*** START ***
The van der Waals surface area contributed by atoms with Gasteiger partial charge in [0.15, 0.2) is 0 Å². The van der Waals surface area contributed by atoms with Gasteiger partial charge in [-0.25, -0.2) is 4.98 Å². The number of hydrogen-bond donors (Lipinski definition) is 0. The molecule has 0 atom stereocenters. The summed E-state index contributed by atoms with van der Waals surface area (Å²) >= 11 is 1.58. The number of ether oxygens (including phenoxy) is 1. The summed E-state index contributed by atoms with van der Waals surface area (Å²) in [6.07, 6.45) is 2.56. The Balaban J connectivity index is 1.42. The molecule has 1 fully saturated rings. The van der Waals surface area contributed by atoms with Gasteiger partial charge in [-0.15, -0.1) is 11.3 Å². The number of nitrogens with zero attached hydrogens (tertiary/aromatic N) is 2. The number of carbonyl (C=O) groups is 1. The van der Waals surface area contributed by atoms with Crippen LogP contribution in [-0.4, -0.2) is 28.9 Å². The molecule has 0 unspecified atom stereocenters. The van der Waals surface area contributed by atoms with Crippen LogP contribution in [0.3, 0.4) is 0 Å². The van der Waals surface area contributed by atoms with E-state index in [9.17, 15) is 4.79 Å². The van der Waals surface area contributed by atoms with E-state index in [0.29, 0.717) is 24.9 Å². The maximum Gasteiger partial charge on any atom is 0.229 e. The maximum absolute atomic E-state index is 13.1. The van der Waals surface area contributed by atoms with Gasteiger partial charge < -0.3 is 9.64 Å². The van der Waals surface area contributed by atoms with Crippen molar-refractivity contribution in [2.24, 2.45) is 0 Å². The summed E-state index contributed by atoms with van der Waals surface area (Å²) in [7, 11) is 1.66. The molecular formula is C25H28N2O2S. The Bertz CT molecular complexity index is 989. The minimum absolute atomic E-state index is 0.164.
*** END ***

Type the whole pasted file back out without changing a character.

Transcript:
The van der Waals surface area contributed by atoms with Gasteiger partial charge in [0.15, 0.2) is 0 Å². The van der Waals surface area contributed by atoms with Gasteiger partial charge in [-0.25, -0.2) is 4.98 Å². The number of hydrogen-bond donors (Lipinski definition) is 0. The molecule has 0 atom stereocenters. The summed E-state index contributed by atoms with van der Waals surface area (Å²) >= 11 is 1.58. The number of ether oxygens (including phenoxy) is 1. The summed E-state index contributed by atoms with van der Waals surface area (Å²) in [6.07, 6.45) is 2.56. The Balaban J connectivity index is 1.42. The molecule has 1 fully saturated rings. The van der Waals surface area contributed by atoms with Gasteiger partial charge in [-0.15, -0.1) is 11.3 Å². The number of nitrogens with zero attached hydrogens (tertiary/aromatic N) is 2. The number of carbonyl (C=O) groups is 1. The van der Waals surface area contributed by atoms with Crippen LogP contribution in [-0.4, -0.2) is 28.9 Å². The molecule has 0 unspecified atom stereocenters. The van der Waals surface area contributed by atoms with Crippen LogP contribution in [0.3, 0.4) is 0 Å². The van der Waals surface area contributed by atoms with E-state index in [9.17, 15) is 4.79 Å². The van der Waals surface area contributed by atoms with E-state index in [0.29, 0.717) is 24.9 Å². The maximum Gasteiger partial charge on any atom is 0.229 e. The maximum absolute atomic E-state index is 13.1. The van der Waals surface area contributed by atoms with Gasteiger partial charge < -0.3 is 9.64 Å². The van der Waals surface area contributed by atoms with Crippen molar-refractivity contribution in [2.24, 2.45) is 0 Å². The summed E-state index contributed by atoms with van der Waals surface area (Å²) in [7, 11) is 1.66. The molecular formula is C25H28N2O2S. The Bertz CT molecular complexity index is 989. The minimum absolute atomic E-state index is 0.164.